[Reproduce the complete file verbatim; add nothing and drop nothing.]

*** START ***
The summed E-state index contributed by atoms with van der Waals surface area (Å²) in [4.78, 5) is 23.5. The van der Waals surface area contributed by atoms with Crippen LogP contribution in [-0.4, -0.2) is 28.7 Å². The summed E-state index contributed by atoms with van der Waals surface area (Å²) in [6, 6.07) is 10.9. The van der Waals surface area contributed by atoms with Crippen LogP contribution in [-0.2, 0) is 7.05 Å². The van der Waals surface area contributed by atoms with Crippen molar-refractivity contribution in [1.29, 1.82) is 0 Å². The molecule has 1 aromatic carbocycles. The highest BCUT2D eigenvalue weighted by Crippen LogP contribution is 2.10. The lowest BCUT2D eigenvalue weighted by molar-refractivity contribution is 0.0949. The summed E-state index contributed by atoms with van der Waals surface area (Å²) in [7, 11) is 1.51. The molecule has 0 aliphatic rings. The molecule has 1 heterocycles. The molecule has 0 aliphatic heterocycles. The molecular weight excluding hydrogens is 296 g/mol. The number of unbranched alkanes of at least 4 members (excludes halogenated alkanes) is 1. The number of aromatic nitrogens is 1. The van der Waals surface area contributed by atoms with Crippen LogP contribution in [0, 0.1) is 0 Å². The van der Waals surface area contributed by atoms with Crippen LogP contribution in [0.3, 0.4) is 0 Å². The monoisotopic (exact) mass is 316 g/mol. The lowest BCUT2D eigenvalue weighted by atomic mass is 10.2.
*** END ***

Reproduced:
The summed E-state index contributed by atoms with van der Waals surface area (Å²) in [4.78, 5) is 23.5. The van der Waals surface area contributed by atoms with Crippen LogP contribution in [-0.4, -0.2) is 28.7 Å². The summed E-state index contributed by atoms with van der Waals surface area (Å²) in [6, 6.07) is 10.9. The van der Waals surface area contributed by atoms with Crippen LogP contribution in [-0.2, 0) is 7.05 Å². The van der Waals surface area contributed by atoms with Crippen molar-refractivity contribution in [1.29, 1.82) is 0 Å². The molecule has 1 aromatic carbocycles. The highest BCUT2D eigenvalue weighted by Crippen LogP contribution is 2.10. The lowest BCUT2D eigenvalue weighted by molar-refractivity contribution is 0.0949. The summed E-state index contributed by atoms with van der Waals surface area (Å²) in [7, 11) is 1.51. The molecule has 0 aliphatic rings. The molecule has 1 heterocycles. The molecule has 0 aliphatic heterocycles. The molecular weight excluding hydrogens is 296 g/mol. The number of unbranched alkanes of at least 4 members (excludes halogenated alkanes) is 1. The number of aromatic nitrogens is 1. The van der Waals surface area contributed by atoms with Crippen LogP contribution in [0, 0.1) is 0 Å². The van der Waals surface area contributed by atoms with Crippen LogP contribution in [0.3, 0.4) is 0 Å². The monoisotopic (exact) mass is 316 g/mol. The lowest BCUT2D eigenvalue weighted by atomic mass is 10.2.